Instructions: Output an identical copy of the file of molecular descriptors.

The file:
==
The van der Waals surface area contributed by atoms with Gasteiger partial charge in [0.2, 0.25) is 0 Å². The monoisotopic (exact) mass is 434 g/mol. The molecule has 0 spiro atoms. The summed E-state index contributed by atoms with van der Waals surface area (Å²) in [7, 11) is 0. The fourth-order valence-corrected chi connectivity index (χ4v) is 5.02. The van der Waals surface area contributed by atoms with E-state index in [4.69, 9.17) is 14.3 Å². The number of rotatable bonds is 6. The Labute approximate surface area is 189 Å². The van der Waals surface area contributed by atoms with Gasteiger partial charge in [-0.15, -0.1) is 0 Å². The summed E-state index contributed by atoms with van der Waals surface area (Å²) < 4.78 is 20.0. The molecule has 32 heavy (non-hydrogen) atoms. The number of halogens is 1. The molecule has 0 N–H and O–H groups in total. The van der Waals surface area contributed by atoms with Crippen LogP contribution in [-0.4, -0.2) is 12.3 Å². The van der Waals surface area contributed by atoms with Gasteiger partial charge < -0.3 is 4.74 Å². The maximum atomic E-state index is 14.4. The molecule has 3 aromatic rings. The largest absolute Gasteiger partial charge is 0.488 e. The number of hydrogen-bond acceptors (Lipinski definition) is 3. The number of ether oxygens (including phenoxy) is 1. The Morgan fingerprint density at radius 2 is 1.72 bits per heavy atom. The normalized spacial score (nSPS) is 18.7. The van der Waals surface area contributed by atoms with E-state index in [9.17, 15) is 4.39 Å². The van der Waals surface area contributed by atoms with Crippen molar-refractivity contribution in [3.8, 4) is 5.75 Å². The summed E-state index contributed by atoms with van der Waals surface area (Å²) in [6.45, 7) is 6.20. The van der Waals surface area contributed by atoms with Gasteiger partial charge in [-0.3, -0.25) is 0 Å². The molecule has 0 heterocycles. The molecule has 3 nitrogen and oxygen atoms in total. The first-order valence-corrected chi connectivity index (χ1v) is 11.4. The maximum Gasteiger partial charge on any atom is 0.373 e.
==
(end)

The van der Waals surface area contributed by atoms with Gasteiger partial charge in [0.2, 0.25) is 0 Å². The monoisotopic (exact) mass is 434 g/mol. The molecule has 0 spiro atoms. The summed E-state index contributed by atoms with van der Waals surface area (Å²) in [7, 11) is 0. The fourth-order valence-corrected chi connectivity index (χ4v) is 5.02. The van der Waals surface area contributed by atoms with E-state index in [4.69, 9.17) is 14.3 Å². The number of rotatable bonds is 6. The Labute approximate surface area is 189 Å². The van der Waals surface area contributed by atoms with Gasteiger partial charge in [-0.15, -0.1) is 0 Å². The summed E-state index contributed by atoms with van der Waals surface area (Å²) < 4.78 is 20.0. The molecule has 32 heavy (non-hydrogen) atoms. The number of halogens is 1. The molecule has 0 N–H and O–H groups in total. The van der Waals surface area contributed by atoms with Crippen LogP contribution in [-0.4, -0.2) is 12.3 Å². The van der Waals surface area contributed by atoms with Gasteiger partial charge < -0.3 is 4.74 Å². The maximum atomic E-state index is 14.4. The molecule has 3 aromatic rings. The largest absolute Gasteiger partial charge is 0.488 e. The number of hydrogen-bond acceptors (Lipinski definition) is 3. The number of ether oxygens (including phenoxy) is 1. The Morgan fingerprint density at radius 2 is 1.72 bits per heavy atom. The normalized spacial score (nSPS) is 18.7. The van der Waals surface area contributed by atoms with E-state index in [9.17, 15) is 4.39 Å². The van der Waals surface area contributed by atoms with Crippen molar-refractivity contribution in [3.8, 4) is 5.75 Å². The summed E-state index contributed by atoms with van der Waals surface area (Å²) in [6.45, 7) is 6.20. The van der Waals surface area contributed by atoms with Gasteiger partial charge in [-0.3, -0.25) is 0 Å². The molecule has 0 heterocycles. The molecule has 3 nitrogen and oxygen atoms in total. The first-order valence-corrected chi connectivity index (χ1v) is 11.4. The maximum Gasteiger partial charge on any atom is 0.373 e.